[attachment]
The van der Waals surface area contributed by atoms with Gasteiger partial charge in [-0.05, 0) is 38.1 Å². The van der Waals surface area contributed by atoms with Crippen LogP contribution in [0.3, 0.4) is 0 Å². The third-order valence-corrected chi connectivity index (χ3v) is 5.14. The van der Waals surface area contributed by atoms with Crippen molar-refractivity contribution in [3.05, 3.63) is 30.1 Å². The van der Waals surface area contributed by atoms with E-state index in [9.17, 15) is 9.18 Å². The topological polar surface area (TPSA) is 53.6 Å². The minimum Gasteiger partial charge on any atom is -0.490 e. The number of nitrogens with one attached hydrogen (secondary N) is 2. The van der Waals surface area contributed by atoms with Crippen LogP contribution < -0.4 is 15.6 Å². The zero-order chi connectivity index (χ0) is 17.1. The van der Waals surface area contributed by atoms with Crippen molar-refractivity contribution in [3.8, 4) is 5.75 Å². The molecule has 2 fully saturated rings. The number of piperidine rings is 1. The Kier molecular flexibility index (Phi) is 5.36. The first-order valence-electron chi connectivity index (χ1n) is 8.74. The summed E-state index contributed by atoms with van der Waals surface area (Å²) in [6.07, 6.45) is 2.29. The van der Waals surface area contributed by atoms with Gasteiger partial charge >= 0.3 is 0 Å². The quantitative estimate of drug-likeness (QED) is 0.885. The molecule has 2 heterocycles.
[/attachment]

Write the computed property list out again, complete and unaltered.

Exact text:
The van der Waals surface area contributed by atoms with Gasteiger partial charge in [-0.05, 0) is 38.1 Å². The van der Waals surface area contributed by atoms with Crippen LogP contribution in [0.3, 0.4) is 0 Å². The third-order valence-corrected chi connectivity index (χ3v) is 5.14. The van der Waals surface area contributed by atoms with Crippen molar-refractivity contribution in [3.05, 3.63) is 30.1 Å². The van der Waals surface area contributed by atoms with E-state index in [9.17, 15) is 9.18 Å². The topological polar surface area (TPSA) is 53.6 Å². The minimum Gasteiger partial charge on any atom is -0.490 e. The number of nitrogens with one attached hydrogen (secondary N) is 2. The van der Waals surface area contributed by atoms with Crippen LogP contribution < -0.4 is 15.6 Å². The zero-order chi connectivity index (χ0) is 17.1. The van der Waals surface area contributed by atoms with Crippen molar-refractivity contribution in [3.8, 4) is 5.75 Å². The molecule has 2 fully saturated rings. The number of piperidine rings is 1. The Kier molecular flexibility index (Phi) is 5.36. The first-order valence-electron chi connectivity index (χ1n) is 8.74. The summed E-state index contributed by atoms with van der Waals surface area (Å²) in [6.07, 6.45) is 2.29. The van der Waals surface area contributed by atoms with Gasteiger partial charge >= 0.3 is 0 Å². The quantitative estimate of drug-likeness (QED) is 0.885. The molecule has 2 heterocycles.